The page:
PRINCIPLES OF OPERATION
See How It Works
Air supply is directed to the left air chamber behind diaphragm A. Diaphragm A is driven by compressed air away from the center section and toward the liquid chamber. The opposite diaphragm (diaphragm B) is pulled in by the common shaft. Diaphragm B is now on its suction stroke while diaphragm A is on its discharge stroke. The movement of diaphragm B toward the center block opens the bottom right check valve and closes the upper right check valve. This movement creates a vacuum within liquid chamber B. Atmospheric pressure forces fluid into the inlet manifold, past the lower right inlet check valve and into liquid chamber B. When the pressurized diaphragm A reaches its full stroke, the air distribution system redirects the air supply to the back side of diaphragm B.
The pressurized air forces diaphragm B away from the center block and the common shaft pulls diaphragm A toward the center section. The air chamber on side A, exhausts its air to atmosphere. Diaphragm B is now beginning its discharge stroke, while diaphragm A is beginning its suction stroke. The movement of diaphragm B toward the center block, opens the bottom right check valve and closes the upper right check valve. Diaphragm A creates a vacuum that begins to open the inlet check valve (lower left) and closes the discharge check valve (upper left).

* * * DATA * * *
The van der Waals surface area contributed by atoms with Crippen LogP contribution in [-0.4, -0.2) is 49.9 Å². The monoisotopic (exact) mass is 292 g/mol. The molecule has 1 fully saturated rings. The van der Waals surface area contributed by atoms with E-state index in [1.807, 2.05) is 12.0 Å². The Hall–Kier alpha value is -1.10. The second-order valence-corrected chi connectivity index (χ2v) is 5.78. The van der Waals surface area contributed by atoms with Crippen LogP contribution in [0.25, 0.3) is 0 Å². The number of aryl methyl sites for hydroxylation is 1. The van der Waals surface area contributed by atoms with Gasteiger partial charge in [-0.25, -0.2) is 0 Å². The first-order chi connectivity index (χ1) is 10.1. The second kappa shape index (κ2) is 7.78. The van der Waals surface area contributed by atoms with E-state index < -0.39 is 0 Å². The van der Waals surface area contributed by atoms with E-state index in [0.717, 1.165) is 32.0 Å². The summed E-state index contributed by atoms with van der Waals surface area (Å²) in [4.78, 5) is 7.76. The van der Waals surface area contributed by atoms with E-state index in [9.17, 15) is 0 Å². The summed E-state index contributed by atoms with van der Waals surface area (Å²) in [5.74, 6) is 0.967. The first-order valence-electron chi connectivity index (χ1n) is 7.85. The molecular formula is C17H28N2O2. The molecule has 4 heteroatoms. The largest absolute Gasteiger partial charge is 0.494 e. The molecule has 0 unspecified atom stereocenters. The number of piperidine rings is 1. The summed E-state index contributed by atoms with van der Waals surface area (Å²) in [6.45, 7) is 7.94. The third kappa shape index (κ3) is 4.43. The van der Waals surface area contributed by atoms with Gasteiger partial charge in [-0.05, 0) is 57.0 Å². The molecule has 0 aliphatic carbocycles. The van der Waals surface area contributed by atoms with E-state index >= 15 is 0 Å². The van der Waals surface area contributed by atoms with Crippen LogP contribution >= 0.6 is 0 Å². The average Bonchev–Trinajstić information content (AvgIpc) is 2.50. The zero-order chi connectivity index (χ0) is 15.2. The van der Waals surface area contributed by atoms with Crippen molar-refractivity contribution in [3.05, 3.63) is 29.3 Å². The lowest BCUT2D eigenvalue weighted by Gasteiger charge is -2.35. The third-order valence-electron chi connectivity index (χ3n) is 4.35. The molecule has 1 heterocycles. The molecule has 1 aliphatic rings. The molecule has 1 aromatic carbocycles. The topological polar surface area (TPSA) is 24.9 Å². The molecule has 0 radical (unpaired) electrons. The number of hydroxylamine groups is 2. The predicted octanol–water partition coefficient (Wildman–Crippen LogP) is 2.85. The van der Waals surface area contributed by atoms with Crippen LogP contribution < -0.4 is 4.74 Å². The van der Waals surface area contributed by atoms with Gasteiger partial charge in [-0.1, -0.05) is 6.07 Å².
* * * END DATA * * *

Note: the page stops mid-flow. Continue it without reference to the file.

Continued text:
These same hydraulic forces lift the discharge valve ball off its seat while the opposite discharge valve ball is forced onto its seat, forcing fluid to flow through the left side of the pump and out the discharge manifold. The movement of diaphragm A to the center block of the pump creates a vacuum within liquid chamber A. Atmospheric pressure forces fluid into the inlet manifold of the pump. The inlet valve ball is forced off its seat allowing the fluid to enter the right liquid chamber.
As the pump reaches its original starting point, each diaphragm has gone through one suction and one discharge stroke. This movement constitutes one pumping cycle. The pump will take several cycles to completely prime depending on the application variables.